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Seeing the Forest for the Trees: How to Approach an Editorial Letter

You’ve sent your manuscript to an editor for a developmental review and have just received your editorial letter back. You’re staring at sixteen pages of advice and aren’t sure where to start. HELP!

The first thing to remember is that, no matter how tactful, friendly, and supportive your editor is, you are likely to feel some defensiveness when you first read their suggestions. Presumably, you hired an editor because you wanted feedback, but we still all secretly hope that our editor will tell us we’re brilliant and everything looks great. But even best-selling authors get suggestions from their editors, so you’re in good company.

Your first step is to read through the letter, acknowledge your desire to push back, and then step away. Don’t make any decisions about whether you agree or disagree with your editor at this time. Once you’ve gained some distance from those emotions, give the letter another read. Hopefully this time you can read the recommendations with fewer knee-jerk reactions. I often find that some of the things I deemed ridiculous! stupid! idiotic! on my first read make more sense this time around. That doesn’t mean you have to agree with everything your editor has said. It’s your book, so you have the final say. Once you can read the suggestions with some detachment, you can decide which changes you want to make in your next draft.

And how do you decide this? It might seem obvious, but start with the recommendations that will have the biggest overall impact. I frequently tell my clients that X, Y, and Z are the things really holding the book back. Then I will also point out smaller issues they can address as well. Many independent authors don’t have the budget for several rounds of developmental editing, so this may be the only time they’ll get story-level feedback. If there’s a timeline issue that needs fixing or a confusing plot point, I’ll bring them to the author’s attention so they can fix them if those storylines survive to the next draft. But even though I am clear that these are smaller issues, and that those issues might no longer exist if they rewrite to fix the bigger problems, I frequently get manuscripts back for a line edit that have addressed all of the little stuff but none of the big issues.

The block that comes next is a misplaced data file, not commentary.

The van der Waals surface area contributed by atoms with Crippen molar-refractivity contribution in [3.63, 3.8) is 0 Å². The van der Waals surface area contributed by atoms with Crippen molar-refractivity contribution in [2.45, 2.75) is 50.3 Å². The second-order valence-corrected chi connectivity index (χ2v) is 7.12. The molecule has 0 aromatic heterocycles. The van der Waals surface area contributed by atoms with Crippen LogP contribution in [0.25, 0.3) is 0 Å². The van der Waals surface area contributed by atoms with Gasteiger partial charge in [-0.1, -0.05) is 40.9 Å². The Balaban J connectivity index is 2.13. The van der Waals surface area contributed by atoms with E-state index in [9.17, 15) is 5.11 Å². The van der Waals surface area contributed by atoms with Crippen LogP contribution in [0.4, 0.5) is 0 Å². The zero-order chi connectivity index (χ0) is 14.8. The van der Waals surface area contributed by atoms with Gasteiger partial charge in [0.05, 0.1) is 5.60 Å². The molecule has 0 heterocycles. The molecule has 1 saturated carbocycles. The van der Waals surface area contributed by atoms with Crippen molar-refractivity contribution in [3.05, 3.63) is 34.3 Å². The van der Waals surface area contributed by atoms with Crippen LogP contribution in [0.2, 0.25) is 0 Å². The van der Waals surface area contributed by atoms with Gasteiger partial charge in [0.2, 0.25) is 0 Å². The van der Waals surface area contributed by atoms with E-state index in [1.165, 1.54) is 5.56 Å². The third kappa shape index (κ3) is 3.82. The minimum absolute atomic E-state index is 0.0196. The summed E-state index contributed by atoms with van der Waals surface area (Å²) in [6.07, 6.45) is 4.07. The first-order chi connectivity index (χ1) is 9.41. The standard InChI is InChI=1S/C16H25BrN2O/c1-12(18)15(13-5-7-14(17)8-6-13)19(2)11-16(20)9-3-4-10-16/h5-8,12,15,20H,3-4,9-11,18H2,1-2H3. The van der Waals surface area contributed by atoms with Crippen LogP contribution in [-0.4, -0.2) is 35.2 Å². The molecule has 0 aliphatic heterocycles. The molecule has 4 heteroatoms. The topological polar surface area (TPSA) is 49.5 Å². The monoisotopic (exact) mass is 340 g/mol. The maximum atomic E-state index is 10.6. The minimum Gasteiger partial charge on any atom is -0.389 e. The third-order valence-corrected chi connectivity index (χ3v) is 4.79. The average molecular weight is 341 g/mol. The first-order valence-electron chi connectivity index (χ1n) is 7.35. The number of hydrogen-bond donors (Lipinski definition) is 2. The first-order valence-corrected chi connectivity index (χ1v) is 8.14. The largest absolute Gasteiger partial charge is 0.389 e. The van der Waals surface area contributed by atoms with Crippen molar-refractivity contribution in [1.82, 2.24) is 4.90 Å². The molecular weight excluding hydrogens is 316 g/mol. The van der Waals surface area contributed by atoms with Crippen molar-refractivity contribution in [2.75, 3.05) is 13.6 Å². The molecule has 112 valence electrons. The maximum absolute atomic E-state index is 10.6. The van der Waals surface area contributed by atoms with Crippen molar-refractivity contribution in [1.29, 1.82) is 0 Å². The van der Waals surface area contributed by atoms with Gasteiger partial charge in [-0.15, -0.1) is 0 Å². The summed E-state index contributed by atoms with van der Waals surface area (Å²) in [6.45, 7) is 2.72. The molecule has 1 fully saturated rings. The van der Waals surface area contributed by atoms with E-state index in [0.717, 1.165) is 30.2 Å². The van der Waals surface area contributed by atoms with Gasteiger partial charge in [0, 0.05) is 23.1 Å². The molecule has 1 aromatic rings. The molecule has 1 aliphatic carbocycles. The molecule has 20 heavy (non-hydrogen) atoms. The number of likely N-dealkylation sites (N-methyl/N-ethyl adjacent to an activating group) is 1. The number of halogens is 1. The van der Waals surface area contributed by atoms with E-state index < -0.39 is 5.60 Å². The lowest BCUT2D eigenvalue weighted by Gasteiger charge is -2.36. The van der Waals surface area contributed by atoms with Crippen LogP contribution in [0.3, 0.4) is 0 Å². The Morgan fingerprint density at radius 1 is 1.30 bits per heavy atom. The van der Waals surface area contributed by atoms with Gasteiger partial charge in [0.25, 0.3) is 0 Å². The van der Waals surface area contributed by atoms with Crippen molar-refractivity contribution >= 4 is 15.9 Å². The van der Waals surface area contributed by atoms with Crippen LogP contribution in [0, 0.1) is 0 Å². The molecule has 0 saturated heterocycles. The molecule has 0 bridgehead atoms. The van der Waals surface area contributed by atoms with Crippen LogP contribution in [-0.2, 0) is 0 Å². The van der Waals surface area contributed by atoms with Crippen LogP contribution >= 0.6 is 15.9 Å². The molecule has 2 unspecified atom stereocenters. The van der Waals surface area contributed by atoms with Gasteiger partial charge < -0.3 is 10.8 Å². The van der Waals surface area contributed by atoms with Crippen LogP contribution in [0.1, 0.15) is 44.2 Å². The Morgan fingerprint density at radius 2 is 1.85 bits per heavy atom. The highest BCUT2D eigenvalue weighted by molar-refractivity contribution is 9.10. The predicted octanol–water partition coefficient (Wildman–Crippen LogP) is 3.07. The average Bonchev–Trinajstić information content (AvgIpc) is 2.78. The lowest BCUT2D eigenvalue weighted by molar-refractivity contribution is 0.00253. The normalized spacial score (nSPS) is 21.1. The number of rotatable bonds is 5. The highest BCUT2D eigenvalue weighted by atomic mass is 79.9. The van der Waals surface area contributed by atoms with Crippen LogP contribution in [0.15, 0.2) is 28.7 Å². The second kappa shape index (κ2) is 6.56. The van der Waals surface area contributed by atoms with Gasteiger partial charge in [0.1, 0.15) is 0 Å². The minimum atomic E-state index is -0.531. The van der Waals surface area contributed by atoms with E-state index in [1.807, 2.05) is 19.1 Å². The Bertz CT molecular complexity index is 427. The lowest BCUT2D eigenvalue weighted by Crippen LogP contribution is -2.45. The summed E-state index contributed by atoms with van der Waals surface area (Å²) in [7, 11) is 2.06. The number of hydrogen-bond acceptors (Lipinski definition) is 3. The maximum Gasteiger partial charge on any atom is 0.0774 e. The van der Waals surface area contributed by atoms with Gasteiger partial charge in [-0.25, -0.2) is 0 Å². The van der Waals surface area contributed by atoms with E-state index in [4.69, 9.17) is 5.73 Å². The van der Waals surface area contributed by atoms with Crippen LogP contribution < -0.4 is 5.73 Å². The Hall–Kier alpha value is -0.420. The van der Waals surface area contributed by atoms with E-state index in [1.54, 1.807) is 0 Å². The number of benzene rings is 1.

I get it. Hearing that your character needs a stronger motivation or higher stakes for their actions can be overwhelming. Realizing that you need to completely rewrite the second half of your book can feel daunting. It’s much easier to clarify an existing plot point than to craft a new plot. You’ll feel like you’re making more progress if you can scratch five small items off your to-do list in a week than if you take a few months to scratch off a big one. But if your plot has no forward momentum or your character is unlikeable, fixing a bunch of smaller issues won’t save the story.

This is one reason that I recommend writers don’t wait too long before getting a developmental edit. (See Not a Moment Too Soon: When is the best time for a developmental edit? for more on this.) It is much easier to make major changes to your manuscript when you haven’t spent ten years working on it. Write a few drafts so that you feel you know what you’re trying to accomplish and have the strongest story you can write at that time, but don’t wait so long that the thought of doing more exhausts you. The recommendations in an editorial letter will frequently be more intensive than adding a page here to clear something up or moving a few chapters around to improve flow. They may require eliminating a character or rewriting a plot point to more closely match the protagonist’s motivation. Some authors start from scratch, using what they learned from writing the early draft and from the editorial letter to write a completely new story! If you go into a developmental edit expecting that big changes might be recommended, you’re less likely to feel overwhelmed by them. And if you get lucky and your manuscript only needs minor fixes, you haven’t lost anything.

But what if you’re thinking, “There’s no way I’m going to let an editor tell me I have to change my plot or reimagine my character!”? First of all, an editor won’t tell you that you have to do anything. They will use their education and experience to provide guidance to help you reach your goals for your book. If you disagree with some of their suggestions, that’s just fine. Your name is on the book, so you get to decide what goes in it. But if you’re not looking to make significant changes to your book, then a developmental edit might not be what you’re looking for. In that case, you might be better off getting a line edit to address the flow and readability of the prose.

A long editorial letter can be daunting. Give yourself some time to absorb the recommendations without feeling defensive, then decide which ones will help you write the story you want to write. Make big changes first, then fix any smaller issues that still remain. Try not to think of it as throwing away your hard work but rather as building on the foundation you’ve created. The final result will be the book you always knew you could write


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